Lac Vieux Desert Band of Lake Superior Chippewa Indians

Mailing Address

P.O. Box 249
Watersmeet, MI 49969

Contact Information




Cultural History

The Lac Vieux Desert Band of Lake Superior Chippewa Indians are also known by some other several other names like the "Ga-ta-ge-te-gaun-ing", the "Katikitegon" and sometimes even by the name "Lac Vieux Desert". These names were also used to identify the large lake where settlers get their resources. The Lac Vieux Desert Band of Lake Superior Chippewa Indians is known to be quiet, peace-loving people and reserved. They are the inhabitants of their homeland since the start of time. They have long settled along in the lake and along its three other islands but most of the time, they are found dwelling along the Wisconsin River Watershed which is near the Lake Superior Chippewa and the Lake Michigan Watersheds as well. Aside from these lands, the tribe also has dwellings in the Lac Vieux Desert. Part of these lands provided trails for the Whites and access to the Keweenaw Bay Band at the Lake Superior, in Lac du Flambeau Band up to the southwestern area as well as that of the Mile Lake Band in the southeast. 
The tribe belongs to the Band of the Lake Superior Chippewa. Despite all the other influences, the tribe has maintained their heritage all throughout these years. They have also maintained the solitude of their area unlike the other bands who have given to the industriousness during the treaty-making period of the United States in the middle of the eighteenth century.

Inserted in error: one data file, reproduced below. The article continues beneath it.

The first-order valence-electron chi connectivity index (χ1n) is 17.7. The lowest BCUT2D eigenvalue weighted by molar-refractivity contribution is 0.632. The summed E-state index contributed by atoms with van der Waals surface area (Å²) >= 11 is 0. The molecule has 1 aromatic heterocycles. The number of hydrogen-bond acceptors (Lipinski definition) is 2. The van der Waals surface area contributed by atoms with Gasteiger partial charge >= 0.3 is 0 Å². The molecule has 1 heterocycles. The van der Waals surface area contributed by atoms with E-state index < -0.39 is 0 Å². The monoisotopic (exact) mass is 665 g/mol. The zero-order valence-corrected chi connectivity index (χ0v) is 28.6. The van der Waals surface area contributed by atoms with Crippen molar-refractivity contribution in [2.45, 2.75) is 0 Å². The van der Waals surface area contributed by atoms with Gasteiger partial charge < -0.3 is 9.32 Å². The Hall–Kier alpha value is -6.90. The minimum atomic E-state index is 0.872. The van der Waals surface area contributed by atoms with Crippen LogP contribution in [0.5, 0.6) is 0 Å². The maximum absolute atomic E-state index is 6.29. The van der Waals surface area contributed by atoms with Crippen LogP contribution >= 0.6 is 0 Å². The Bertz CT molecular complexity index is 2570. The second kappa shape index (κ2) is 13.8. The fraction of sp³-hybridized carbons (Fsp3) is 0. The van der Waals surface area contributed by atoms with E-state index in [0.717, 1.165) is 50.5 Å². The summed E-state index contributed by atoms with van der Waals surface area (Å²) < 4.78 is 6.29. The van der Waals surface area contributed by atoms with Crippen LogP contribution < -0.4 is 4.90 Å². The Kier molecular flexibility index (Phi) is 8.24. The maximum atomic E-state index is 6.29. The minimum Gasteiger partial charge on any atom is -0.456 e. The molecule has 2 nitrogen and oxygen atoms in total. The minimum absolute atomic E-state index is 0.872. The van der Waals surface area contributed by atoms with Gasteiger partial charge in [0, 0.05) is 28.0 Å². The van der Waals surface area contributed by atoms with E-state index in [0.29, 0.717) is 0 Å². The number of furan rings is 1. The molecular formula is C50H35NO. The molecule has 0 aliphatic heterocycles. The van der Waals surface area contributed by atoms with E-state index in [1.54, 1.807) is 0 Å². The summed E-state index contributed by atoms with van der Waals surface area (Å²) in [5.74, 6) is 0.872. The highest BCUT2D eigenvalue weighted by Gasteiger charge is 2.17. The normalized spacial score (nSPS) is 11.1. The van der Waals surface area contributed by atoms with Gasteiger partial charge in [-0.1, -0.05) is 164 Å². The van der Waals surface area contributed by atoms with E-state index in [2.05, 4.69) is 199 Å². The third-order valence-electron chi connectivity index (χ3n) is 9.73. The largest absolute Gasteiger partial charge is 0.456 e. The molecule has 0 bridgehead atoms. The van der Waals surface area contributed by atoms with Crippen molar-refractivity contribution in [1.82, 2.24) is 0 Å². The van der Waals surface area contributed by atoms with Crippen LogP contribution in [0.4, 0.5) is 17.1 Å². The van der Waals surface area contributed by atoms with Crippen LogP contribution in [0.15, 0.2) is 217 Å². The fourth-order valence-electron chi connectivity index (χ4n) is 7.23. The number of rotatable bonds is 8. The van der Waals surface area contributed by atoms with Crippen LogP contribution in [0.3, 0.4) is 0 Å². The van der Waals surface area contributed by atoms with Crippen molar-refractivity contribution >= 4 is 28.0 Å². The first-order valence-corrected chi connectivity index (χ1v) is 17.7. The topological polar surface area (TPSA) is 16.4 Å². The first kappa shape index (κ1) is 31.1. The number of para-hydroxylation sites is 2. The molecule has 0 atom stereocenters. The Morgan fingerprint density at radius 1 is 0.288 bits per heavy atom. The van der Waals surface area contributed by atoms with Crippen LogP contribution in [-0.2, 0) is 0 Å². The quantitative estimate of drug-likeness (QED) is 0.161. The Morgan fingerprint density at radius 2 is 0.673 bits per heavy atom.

The tribe has long been classified as a member of the Keweenaw Bay Band and has settled in the Watersmeet area until in the sixties when the tribe slowly began striving for independence. The seventies brought fifteen units of low-priced housing to the northern part of the Village of the Watersmeet while another twenty housing units were built in the eighties. These additional twenty hosuing units are where most of the band members are currently residing.
The Lac Vieux Desert Band of Lake Superior Chippewa Indians was formally recognized in 1988 as part of the L’Anse or the Keweenaw Bay Community. In September 8 of the same year, they were recognized by President Ronald Reagan as a distinct tribe from the Keweenaw Bay. This is in accordance with the “Lac Vieux Desert Band of Lake Superior Chippewa Indians Act”. The tribe has since then held a respected seat in the social hierarchy of the community. The tribe nowadays is in keen management of their business enterprises the most common of which is the Lac Vieux Desert Resort Casino which has a built in golf course. The tribe is also the owner of the Dream Catcher Import Export which is a company that specializes in the building products, commercial decorations and municipal construction materials.

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